'Forgotten Places' began as a feeling, chord progression and an idea to make an audio visual project about the lost places in our built environment and the beauty of nature starting to take hold again. For me these sorts of places have always been important for some time away from the city grind when there’s no time for escaping the city. There’s something special about unkept spaces and the form of complexity that emerges along with a reassuring feeling that nature will persist beyond us.
I chatted to Kathrin about the ideas and she made an on the spot improvisation for the vocals in the way that only she can, full of expression. I then started looking for imagery of the idea and found Jonk’s amazing photographs of abandoned spaces. He was interested in experimenting with how we could use his work as the basis for a music video so the next challenge was how to turn stills into moving image.
The next stage of the project happened with AI art specialist Xander Steenbrugge. In the era when there are often issues around ownership and crediting of AI generated art I was interested in how we could base a project on one artist as the source, Jonk. Xander created predictions of frames linked to the photographs so sometimes we see the spaces before they were abandoned or interpolations between them.
Finally, I started chatting to Ukrainian artist Nick Motion about how we could take all of the stills and downstream generated video and combine it with his style of particle work and editing to yield the final audio-synced sequence. So overall it’s a collection of different human and machine approaches as an experiment, to hopefully celebrate the photography of Jonk and capture some of the feeling and merit of our forgotten places.
Every project is a journey. And Forgotten Places is such a special one.
For me it was fun deep dive into new software, coding and mathematical concepts. I tried to unleash forces of randomness to create a memorable visual narrative. My main challenge was to create an empty container, interesting enough visually for viewers to interact with. Almost a simulation of a narrative.
I believe in the ultimate power of abstraction and chaos. Because it enables the viewer to participate in an act of art. You can only see things you already know, feel, and experience. If you listen carefully you`ll find out — the whole world is a reflection of yourself, and it can't be different.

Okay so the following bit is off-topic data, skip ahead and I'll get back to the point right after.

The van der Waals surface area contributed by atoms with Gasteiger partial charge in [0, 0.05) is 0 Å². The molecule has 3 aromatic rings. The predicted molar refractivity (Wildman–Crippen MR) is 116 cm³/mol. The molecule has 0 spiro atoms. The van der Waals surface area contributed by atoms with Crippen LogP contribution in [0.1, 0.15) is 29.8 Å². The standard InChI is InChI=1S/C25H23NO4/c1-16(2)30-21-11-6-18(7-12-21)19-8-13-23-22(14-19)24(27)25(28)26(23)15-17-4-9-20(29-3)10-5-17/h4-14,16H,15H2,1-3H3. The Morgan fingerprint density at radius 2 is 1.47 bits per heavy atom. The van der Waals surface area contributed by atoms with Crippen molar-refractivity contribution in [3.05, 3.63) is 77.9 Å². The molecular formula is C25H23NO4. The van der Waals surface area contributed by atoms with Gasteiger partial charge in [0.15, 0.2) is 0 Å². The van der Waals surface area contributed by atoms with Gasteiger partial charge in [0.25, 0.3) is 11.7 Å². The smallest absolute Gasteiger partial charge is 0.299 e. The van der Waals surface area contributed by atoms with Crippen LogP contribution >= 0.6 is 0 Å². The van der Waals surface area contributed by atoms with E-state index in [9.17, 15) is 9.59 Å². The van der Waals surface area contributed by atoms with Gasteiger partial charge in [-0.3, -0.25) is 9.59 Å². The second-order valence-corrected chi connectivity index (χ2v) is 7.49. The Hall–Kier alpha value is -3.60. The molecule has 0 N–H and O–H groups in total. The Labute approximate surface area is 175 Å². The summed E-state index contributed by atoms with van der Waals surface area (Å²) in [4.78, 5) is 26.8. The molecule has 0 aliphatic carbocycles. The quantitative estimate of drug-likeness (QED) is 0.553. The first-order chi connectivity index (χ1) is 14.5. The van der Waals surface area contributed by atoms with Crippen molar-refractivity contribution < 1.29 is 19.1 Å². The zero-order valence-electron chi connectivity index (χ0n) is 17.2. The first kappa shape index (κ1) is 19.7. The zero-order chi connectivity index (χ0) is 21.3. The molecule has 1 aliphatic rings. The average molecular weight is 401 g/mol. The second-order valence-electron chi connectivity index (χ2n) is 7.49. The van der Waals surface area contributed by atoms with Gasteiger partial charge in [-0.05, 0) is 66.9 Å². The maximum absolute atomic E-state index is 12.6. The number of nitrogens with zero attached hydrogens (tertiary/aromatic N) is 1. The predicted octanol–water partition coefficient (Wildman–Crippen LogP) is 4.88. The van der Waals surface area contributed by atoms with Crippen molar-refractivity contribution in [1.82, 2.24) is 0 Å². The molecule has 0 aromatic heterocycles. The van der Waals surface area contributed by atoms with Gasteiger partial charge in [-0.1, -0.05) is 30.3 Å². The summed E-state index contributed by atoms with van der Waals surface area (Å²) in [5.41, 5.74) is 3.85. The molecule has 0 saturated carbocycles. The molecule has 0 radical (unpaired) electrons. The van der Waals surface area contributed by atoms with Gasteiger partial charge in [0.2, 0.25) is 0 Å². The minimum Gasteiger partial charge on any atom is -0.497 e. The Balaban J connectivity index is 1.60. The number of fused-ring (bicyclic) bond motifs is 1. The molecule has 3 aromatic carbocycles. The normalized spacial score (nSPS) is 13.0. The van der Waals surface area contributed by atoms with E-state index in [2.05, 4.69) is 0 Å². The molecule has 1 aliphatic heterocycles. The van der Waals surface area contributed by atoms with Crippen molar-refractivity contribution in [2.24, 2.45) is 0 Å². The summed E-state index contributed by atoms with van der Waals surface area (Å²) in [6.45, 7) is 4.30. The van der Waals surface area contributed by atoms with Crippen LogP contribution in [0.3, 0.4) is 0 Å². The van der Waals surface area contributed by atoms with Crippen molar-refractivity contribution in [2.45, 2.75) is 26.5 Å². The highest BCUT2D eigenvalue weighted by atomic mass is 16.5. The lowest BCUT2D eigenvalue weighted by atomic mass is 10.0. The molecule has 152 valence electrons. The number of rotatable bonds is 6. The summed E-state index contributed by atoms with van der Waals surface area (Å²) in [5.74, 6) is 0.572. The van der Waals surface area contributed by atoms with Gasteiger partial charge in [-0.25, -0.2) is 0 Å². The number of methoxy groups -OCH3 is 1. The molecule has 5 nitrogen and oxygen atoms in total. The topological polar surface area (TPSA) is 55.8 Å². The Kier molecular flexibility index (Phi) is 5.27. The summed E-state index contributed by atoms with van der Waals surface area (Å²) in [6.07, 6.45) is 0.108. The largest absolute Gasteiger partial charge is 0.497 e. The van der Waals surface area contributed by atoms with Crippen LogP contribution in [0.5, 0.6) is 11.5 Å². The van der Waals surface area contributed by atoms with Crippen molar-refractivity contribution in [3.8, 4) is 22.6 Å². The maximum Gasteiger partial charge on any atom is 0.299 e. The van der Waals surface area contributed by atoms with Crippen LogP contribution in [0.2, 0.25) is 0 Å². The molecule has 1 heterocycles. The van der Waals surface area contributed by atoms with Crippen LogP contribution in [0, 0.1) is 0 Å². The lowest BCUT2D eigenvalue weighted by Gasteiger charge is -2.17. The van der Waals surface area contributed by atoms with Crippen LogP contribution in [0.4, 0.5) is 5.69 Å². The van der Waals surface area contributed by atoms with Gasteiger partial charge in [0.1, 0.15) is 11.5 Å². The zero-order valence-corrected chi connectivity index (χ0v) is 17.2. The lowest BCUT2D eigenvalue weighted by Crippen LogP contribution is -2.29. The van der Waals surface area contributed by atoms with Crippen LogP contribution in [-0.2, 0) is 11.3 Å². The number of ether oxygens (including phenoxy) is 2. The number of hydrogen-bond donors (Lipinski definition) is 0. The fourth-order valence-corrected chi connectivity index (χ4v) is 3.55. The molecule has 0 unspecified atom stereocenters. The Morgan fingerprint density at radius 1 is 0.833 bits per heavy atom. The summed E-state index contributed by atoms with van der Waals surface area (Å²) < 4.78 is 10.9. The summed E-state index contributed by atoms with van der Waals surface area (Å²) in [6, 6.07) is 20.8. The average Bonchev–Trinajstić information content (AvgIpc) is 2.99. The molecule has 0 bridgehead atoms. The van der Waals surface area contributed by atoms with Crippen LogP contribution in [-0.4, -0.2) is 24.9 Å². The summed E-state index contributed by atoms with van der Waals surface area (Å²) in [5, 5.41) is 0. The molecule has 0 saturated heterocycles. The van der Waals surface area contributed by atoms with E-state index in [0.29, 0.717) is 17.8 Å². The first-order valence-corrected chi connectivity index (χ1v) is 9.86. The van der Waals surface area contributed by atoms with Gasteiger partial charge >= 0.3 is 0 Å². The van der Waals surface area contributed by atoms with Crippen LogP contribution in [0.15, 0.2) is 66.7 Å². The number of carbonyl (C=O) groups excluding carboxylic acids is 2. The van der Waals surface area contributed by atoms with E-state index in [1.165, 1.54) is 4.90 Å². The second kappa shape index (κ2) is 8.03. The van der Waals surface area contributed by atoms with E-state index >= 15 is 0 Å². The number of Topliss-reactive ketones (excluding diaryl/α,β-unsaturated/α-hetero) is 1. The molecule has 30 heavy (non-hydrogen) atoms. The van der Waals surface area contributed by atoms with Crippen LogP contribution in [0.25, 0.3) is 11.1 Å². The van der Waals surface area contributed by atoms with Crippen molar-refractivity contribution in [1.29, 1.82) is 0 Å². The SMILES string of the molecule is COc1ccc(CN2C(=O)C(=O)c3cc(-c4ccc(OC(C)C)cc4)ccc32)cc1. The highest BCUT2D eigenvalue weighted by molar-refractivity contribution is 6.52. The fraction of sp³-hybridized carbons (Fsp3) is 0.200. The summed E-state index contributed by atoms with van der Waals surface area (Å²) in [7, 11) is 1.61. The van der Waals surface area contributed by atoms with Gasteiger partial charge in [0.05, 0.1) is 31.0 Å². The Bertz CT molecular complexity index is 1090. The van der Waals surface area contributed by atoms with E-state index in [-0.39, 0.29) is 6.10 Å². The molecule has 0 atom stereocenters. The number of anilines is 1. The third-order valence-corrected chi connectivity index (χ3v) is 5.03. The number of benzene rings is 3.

This was my first experience working with AI closely. Thanks to the developers community I have access to useful AI models, without leaving a native work environment. This is amazing how far we can get in the simulation of reality. This gives the opportunity to discover interesting parallels between nature and manmade structures. both physical and abstract
Max Cooper - Exotic Contents
I have been exploring the difficulties of communicating with words as part of my new Unspoken Words album project. I was thinking about how to visualise the idea, and started chatting to artist and machine learning specialist Xander Steenbrugge about a system for converting words to visual stories. The idea was to take the writings of Ludwig Wittgenstein, who tackled this question of the difficulties of using words to explain our selves and our place in the world, and to have the AI system re-interpret these writings in visual form, making a direct visual representation of the Unspoken Words album concept.
It's interesting for me to see the incomprehensible philosophical language interpreted visually like this, full of symbolism and the boundaries between language, our selves, and the world, broken down into flowing abstraction. I haven't really taken it all in yet, I feel like there's more to discover in it than I can appreciate. The system has a lot more potential too, we will be running a version where you can have your own words turned into visuals and music as well, keep an eye out on my socials and mailers for that if you'd like to get involved.
The music was a similar departure from my usual interpretation of ideas, where I applied a half time drum and bass format with more aggression and sharpness of sound design. It’s a club track, but for me, an exotic form of club track. The name came from Wittgenstein’s private language argument, and the difficulty of communicating an entirely internal, subjective object to others when we can never directly show the object to each other. He uses the analogy of a beetle in a box, and I refer to the idea instead as our exotic contents.
From the very start of this collaboration, Max and myself were very eager to leverage
the latest advances in AI to directly visualize language through the mind of the machine.
For the past few months, in fact, I've been exploring this approach using a combination
of two machine learning models: a generative system called VQGAN, which can generate pixels
starting from a blank canvas, and a perceptual system called CLIP that guides this generator
by scoring how well the generated imagery matches a given language prompt. Through this
feedback loop, the system can be used to directly convert language into the visual domain.
After an early phase of experimentation with this technique, we quickly settled on Wittgenstein's
Tractatus as a great narrative for this technique as it deals directly with the relationship between
language and reality and aims to define the limits of science.
This final video then, is a direct visualisation of many of the statements posed by Wittgenstein in
his seminal work, as interpreted by the AI.